Andrew Strauss: 'Each time we make history, I feel part of something special'
Shortly after tea in the second Test yesterday, England made history. More history, it could be said, for a team which has made such activity routine.
The winning boundary from the bat of Jonathan Trott gave England a 2-0 lead against West Indies and their seventh successive series victory at home. They have managed six twice before – in spells between 1884 and 1890 and 1955 and 1960 – so such sequences seemingly occur around once in 50 or so years.
Whether they can now achieve an eighth will depend on how they deal in the next series of the summer, against South Africa, with a different proposition. West Indies were hard to break in both Tests and clawed their way back when the game seemed up.
If England gain those sorts of opportunities against South Africa they have to take them or perish. Andrew Strauss, England's captain, was aware that they had not been as ruthless as they might have been. "To think you can beat anyone at home is the right attitude but you have to earn it. Test matches are hard to achieve and we have had to work hard in both those Tests.
"We have had opportunities to grab both matches by the scruff of the neck and we haven't been able to do that. But credit has to go to the opposition. Two sides play in a game and they dug deep and showed spirit and desire to get back into the game.
"I don't think we're looking at South Africa [yet]. We have built up some early momentum and played some good cricket in the first two matches. Why wouldn't we want to make it 3-0?"
But England are thinking of South Africa all right, and that much will be plain in their discussion of the team for the third Test of the present series, at Edgbaston next week. Part of them will wish to seize the opportunity to rest a fast bowler or two with a heavy workload ahead but with nine days between Tests there is plenty of recovery time.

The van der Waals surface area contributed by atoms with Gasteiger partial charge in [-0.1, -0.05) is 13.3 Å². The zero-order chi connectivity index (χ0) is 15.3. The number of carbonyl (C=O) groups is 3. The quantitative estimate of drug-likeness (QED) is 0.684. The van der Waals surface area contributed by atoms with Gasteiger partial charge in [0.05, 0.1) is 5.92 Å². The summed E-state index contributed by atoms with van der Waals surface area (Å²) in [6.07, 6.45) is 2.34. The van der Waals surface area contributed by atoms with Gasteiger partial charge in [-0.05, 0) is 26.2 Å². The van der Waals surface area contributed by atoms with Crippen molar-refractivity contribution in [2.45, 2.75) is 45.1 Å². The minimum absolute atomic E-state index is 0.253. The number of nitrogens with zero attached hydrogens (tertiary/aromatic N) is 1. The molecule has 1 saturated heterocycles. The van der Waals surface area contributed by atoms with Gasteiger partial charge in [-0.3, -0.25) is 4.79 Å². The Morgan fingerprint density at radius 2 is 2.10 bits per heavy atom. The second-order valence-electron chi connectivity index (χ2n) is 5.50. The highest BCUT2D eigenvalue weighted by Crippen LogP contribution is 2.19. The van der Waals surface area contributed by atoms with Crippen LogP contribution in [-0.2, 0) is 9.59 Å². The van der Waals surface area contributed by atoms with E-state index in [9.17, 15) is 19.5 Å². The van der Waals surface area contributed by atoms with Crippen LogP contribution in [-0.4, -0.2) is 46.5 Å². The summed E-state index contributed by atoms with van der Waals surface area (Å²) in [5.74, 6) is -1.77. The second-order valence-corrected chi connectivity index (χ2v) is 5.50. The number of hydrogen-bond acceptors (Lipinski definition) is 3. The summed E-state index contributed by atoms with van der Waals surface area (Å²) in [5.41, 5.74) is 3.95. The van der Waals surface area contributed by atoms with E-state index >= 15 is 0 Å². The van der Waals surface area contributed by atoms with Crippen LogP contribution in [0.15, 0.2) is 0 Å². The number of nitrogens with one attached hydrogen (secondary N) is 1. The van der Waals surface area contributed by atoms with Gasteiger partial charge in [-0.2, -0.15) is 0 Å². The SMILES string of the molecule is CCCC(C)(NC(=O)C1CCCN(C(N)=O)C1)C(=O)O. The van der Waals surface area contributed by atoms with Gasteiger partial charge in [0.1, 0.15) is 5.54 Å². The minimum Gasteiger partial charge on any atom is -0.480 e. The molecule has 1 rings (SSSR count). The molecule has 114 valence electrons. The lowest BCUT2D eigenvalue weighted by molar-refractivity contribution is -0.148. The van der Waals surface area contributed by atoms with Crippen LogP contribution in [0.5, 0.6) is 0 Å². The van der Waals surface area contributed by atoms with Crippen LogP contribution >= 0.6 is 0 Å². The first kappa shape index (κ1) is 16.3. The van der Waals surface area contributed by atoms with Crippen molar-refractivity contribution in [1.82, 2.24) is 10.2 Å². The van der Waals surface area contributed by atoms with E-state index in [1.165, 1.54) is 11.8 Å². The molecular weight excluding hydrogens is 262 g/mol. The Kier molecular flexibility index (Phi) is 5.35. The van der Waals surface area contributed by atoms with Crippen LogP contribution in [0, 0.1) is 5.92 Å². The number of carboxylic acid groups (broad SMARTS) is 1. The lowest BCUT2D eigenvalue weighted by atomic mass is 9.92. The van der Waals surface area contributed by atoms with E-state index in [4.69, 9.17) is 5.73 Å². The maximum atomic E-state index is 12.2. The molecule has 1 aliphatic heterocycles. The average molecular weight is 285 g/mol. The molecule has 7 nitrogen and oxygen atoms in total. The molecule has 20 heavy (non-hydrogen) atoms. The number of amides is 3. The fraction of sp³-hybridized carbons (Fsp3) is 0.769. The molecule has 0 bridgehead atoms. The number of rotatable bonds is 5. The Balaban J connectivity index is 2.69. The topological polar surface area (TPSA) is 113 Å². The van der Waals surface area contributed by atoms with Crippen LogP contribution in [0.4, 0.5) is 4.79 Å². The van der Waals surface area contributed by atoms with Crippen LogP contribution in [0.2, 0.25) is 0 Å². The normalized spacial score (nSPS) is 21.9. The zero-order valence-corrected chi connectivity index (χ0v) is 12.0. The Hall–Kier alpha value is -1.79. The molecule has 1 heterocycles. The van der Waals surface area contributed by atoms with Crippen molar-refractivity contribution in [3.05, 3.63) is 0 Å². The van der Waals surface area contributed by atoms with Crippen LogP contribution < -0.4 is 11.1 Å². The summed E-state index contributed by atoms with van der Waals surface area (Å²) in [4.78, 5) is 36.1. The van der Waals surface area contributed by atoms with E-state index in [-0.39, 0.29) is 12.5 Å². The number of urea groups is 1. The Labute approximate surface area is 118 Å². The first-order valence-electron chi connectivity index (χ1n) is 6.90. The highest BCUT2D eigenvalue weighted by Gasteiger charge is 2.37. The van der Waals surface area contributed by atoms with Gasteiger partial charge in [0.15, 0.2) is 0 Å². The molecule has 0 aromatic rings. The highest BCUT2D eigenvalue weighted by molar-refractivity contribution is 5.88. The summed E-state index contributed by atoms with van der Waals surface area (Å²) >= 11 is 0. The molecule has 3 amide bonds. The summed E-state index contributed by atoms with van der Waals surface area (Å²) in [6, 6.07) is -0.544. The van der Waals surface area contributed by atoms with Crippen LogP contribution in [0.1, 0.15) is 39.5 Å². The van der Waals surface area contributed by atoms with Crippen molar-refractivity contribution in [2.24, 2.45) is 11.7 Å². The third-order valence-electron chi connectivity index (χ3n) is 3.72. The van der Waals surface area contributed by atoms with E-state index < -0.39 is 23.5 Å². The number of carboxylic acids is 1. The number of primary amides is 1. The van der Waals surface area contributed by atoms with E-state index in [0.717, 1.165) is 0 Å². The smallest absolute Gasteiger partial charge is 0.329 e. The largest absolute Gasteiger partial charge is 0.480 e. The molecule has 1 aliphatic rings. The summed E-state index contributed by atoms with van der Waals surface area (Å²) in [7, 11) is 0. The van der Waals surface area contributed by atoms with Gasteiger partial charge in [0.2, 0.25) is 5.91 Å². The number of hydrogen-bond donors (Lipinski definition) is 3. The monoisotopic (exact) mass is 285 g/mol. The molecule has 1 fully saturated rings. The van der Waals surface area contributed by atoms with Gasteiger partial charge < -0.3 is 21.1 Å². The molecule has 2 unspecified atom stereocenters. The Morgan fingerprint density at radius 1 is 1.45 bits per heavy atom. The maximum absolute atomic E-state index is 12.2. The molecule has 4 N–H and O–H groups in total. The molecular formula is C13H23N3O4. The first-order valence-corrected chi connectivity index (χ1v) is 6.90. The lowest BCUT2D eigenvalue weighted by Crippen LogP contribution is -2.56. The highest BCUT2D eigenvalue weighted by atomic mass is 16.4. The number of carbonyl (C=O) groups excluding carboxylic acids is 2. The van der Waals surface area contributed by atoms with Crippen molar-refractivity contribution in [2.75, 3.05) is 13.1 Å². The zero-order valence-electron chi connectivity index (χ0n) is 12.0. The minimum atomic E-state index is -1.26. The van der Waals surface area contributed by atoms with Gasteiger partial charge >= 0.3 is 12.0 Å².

Fast bowlers like Jimmy Anderson and Stuart Broad will not be thinking of resting their bodies: they will be dreaming of more Test wickets. It is possible that Broad, given his injury history and his regular participation in all forms of the game, will be omitted. Tim Bresnan, man of the match yesterday for his eight wickets, has secured his place. But in the past England's rotation policy has been forced on them by injury. This is different. "We will definitely think about it," said Strauss. "Resting and rotation is something you have got to do on a case-by-case basis. We will speak to the seamers and see how they're feeling – see how things are looking for the rest of the summer as well. You have always got to look quite a long way ahead when it comes down to potentially resting someone. There is always a balance to strike, because primarily you want to win every Test match you play in, that's always the starting point."
Strauss has been at the helm of England at a truly rousing time. Two Ashes wins, home and away, a No 1 world ranking and now a record run of home series victories are true landmarks.
"It's nice to achieve these milestones," he said. "I remember winning the Test match at Lord's against Australia, the first since 1934, that was a significant little feather in our cap. Each time you achieve one of these things it makes you feel part of something special."
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